By Joseph Willits
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A comparison between Ann Widdecombe and activist Peter Tatchell, may not seem the most obvious. However it appears that these two people, perhaps polar opposites on the political spectrum, are both dogged in their determination to fight for Christian free speech.
This view will be regarded with scepticism by many, associating Tatchell primarily with gay rights activism (often being hugely critical of the Church), most recently lobbying successfully for equal marriage rights for same-sex couples.
Critics of Tatchell's determined lobbying for gay equality, are likely to recall his arrest at Canterbury Cathedral, where he publicly accused Archbishop Carey of endorsing homophobia. In September 2010, during the Pope's visit to the UK, Tatchell also led a protest against the Catholic's church's record of child abuse, gay and womens rights, and the Pope's stance on condoms.
However, despite his atheism, it is fighting for the right for individual Christians and Christian minorities, rather than institutions, where Tatchell has become 'defender of the faith'. Even the protests led against the Pope highlighted the cases of individual Christians let down, and scarred by the Catholic Church as an institution – it wasn't a crusade against faith. Like Ann Widdecombe, who has been vocal in her battle against Christian persecution internationally, accusing the Government of "turning a blind eye", there is a both a tenacity and bravery which even the least expected cannot help but admire. With regard to the plight of Pakistani Christians, Tatchell echoed Widdecombe's frustration at the imbalance in defending a Christian minority:
"While many people are rightly speaking out against anti-Muslim prejudice and victimisation, very few are taking a stand against the equally reprehensible victimisation of Pakistani Christians”.
Tatchell's comments last month, where he upheld the right for Trafford Housing Trust manager Adrian Smith to write Facebook status updates opposing gay marriage in churches, have yet again resurfaced. Allowing gay marriage in a church, Smith said, was an "equality too far". Smith, after writing the Facebook comment was demoted; his salary cut. Despite the trust acting with "good intentions", the move to demote Smith was "excessive and disproportionate" according to Tatchell.
Yesterday, Archbishop Cranmer reported on a letter written by Housing Minister Grant Shapps, responding to Stewart Jackson's question in a Parliamentary debate. Jackson expressed his "admiration" for Tatchell, citing his comments regarding Smith's case. Shapps' letter in reply to Jackson also quoted Tatchell at length, and said: "I agree with Mr Tatchell’s sentiments."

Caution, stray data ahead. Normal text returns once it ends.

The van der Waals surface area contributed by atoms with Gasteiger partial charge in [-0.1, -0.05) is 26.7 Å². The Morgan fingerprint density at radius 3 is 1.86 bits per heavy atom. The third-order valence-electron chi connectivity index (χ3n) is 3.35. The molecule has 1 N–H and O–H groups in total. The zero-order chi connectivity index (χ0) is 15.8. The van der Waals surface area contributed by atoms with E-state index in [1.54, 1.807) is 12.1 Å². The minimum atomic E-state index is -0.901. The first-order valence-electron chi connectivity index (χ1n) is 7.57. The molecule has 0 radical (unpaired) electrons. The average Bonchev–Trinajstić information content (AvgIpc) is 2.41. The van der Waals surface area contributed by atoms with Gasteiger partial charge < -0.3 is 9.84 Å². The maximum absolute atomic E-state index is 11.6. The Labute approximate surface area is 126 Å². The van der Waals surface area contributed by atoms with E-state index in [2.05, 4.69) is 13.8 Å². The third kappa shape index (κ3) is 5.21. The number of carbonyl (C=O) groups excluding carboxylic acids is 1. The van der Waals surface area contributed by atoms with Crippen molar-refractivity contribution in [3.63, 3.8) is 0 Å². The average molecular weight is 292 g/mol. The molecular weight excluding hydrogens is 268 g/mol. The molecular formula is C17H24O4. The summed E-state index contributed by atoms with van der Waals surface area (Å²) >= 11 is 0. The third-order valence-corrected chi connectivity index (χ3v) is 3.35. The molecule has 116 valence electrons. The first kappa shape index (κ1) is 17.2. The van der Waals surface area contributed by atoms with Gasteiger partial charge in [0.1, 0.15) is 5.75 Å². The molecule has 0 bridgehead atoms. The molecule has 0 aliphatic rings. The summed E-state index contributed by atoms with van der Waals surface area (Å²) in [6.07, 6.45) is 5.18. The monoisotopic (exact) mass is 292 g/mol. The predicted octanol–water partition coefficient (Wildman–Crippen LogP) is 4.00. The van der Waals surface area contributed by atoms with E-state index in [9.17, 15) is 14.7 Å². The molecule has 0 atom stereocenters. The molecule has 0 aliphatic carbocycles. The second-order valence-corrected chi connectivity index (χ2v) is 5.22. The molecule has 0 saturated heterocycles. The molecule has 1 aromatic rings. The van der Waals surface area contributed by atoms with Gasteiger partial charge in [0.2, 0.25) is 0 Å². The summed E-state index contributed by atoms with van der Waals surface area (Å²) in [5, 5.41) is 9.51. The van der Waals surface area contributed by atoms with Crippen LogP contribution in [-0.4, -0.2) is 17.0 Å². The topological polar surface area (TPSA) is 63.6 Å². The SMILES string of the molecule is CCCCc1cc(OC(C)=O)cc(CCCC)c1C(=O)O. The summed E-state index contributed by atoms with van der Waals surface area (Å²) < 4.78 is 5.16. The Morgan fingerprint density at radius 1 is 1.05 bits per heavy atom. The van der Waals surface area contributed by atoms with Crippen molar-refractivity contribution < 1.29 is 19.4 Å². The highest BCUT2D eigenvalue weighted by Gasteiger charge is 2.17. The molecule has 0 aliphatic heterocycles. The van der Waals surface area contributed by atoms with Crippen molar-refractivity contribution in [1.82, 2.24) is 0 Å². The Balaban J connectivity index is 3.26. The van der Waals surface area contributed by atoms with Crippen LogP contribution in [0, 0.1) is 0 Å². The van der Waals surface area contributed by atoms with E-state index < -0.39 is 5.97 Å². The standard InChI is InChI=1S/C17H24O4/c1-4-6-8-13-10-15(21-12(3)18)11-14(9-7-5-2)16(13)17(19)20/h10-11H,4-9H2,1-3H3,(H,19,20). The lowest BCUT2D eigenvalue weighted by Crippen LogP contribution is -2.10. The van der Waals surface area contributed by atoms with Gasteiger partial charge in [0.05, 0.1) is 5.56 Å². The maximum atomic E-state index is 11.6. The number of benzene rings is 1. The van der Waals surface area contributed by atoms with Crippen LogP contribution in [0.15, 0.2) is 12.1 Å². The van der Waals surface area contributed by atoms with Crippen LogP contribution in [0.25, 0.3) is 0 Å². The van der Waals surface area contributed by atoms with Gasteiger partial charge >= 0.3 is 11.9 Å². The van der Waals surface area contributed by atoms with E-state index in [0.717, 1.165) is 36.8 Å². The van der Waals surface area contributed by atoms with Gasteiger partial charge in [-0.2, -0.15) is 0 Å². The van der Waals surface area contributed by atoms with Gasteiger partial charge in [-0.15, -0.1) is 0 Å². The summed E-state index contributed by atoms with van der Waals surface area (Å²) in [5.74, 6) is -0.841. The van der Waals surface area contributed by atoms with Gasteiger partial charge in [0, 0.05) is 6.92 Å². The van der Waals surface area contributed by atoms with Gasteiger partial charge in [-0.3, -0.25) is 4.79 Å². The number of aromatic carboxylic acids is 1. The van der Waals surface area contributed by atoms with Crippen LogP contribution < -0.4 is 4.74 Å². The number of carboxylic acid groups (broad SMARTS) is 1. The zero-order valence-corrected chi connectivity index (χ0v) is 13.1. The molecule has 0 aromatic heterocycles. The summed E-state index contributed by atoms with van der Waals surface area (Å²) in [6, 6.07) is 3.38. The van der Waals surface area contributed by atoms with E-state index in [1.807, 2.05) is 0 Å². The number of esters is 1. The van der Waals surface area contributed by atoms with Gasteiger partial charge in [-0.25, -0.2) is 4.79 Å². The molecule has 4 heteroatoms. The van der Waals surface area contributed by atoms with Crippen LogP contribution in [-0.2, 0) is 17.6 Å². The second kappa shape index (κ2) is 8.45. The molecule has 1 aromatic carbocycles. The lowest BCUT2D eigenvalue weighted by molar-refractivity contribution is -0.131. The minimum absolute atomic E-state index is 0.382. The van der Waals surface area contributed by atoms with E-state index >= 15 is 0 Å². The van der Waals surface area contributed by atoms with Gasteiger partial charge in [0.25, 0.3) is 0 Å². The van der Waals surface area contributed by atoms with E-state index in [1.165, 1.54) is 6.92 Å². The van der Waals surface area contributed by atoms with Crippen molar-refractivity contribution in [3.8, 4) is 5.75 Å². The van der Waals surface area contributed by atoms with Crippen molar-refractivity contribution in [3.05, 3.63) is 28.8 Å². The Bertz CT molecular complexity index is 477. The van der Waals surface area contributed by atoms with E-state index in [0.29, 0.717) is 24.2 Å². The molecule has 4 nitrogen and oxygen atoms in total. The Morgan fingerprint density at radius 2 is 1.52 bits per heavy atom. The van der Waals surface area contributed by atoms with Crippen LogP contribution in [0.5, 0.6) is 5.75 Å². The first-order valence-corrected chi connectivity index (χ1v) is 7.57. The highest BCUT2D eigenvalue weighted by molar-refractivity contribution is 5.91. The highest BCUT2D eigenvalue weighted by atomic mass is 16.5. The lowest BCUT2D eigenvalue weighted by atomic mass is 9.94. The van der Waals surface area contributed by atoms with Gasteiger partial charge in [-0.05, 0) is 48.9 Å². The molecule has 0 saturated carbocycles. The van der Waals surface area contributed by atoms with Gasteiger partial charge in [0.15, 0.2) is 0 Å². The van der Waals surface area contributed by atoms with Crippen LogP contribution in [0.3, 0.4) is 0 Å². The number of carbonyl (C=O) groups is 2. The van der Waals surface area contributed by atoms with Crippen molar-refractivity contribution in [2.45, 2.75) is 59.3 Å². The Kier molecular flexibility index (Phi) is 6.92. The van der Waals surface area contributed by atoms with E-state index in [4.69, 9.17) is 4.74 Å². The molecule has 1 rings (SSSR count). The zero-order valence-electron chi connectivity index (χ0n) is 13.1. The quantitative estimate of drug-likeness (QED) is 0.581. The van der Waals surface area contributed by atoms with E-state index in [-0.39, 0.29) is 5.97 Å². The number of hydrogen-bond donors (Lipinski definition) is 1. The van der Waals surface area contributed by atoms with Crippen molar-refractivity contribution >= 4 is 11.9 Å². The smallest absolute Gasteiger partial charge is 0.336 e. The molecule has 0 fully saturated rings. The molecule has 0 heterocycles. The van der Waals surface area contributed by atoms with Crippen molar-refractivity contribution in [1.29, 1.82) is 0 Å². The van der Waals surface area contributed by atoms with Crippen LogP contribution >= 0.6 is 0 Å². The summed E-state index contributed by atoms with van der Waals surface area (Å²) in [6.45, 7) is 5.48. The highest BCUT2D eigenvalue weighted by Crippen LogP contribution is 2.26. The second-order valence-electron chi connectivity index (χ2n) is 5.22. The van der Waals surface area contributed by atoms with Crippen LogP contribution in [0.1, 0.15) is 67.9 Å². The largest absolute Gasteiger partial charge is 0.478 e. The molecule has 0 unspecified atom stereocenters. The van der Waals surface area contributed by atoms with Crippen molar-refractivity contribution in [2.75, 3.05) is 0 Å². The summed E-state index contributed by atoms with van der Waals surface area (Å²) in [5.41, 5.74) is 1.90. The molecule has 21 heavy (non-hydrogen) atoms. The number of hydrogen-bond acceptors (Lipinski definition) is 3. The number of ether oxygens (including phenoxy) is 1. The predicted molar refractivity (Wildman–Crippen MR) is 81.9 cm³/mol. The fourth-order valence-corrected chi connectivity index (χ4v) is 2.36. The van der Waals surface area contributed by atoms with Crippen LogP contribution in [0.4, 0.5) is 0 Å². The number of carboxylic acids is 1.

Previously, in a similar case of Christian street preacher Dale McAlpine, arrested for saying homosexuality is a sin, Tatchell offered to testify in his defence. Tatchell said: "Mr Mcalpine’s views were homophobic, but the fact that he was treated as a criminal for expressing them, shocked me … I endorse his right to express them".
In today's Times, Matthew Parris praises Tatchell, not because of a shared belief in gay equality, but because of his "judgment … even when that’s embarrassing to some of his natural supporters". Parris also describes Tatchell as being "uncowed by multicultural angst" on the issue of "Islamic nonsense about homosexuality".
Perhaps the most important comment made by Parris, however, was the issue of "reverse persecution", that in the case of Adrian Smith is an "embarrassment to those of us who want to end persecution". The gay community, as an example (however not exclusively), Parris said, needed to remind itself "that other people have rights too, and that we campaign against bullying, not for it."
Whilst there are many people who defend the rights of others with indisputable determination, it seems ever more poignant when the battle is fought by those outside of the effected community. This could mean Muslims tackling anti-semitism, Jews demanding an end to Islamaphobia, or the example of England rugby player, Ben Cohen and his foundation to fight homophobia and bullying. An article in Ekklesia stated that Tatchell was "showing Christians how to be more like Jesus". For this, Tatchell should be commended.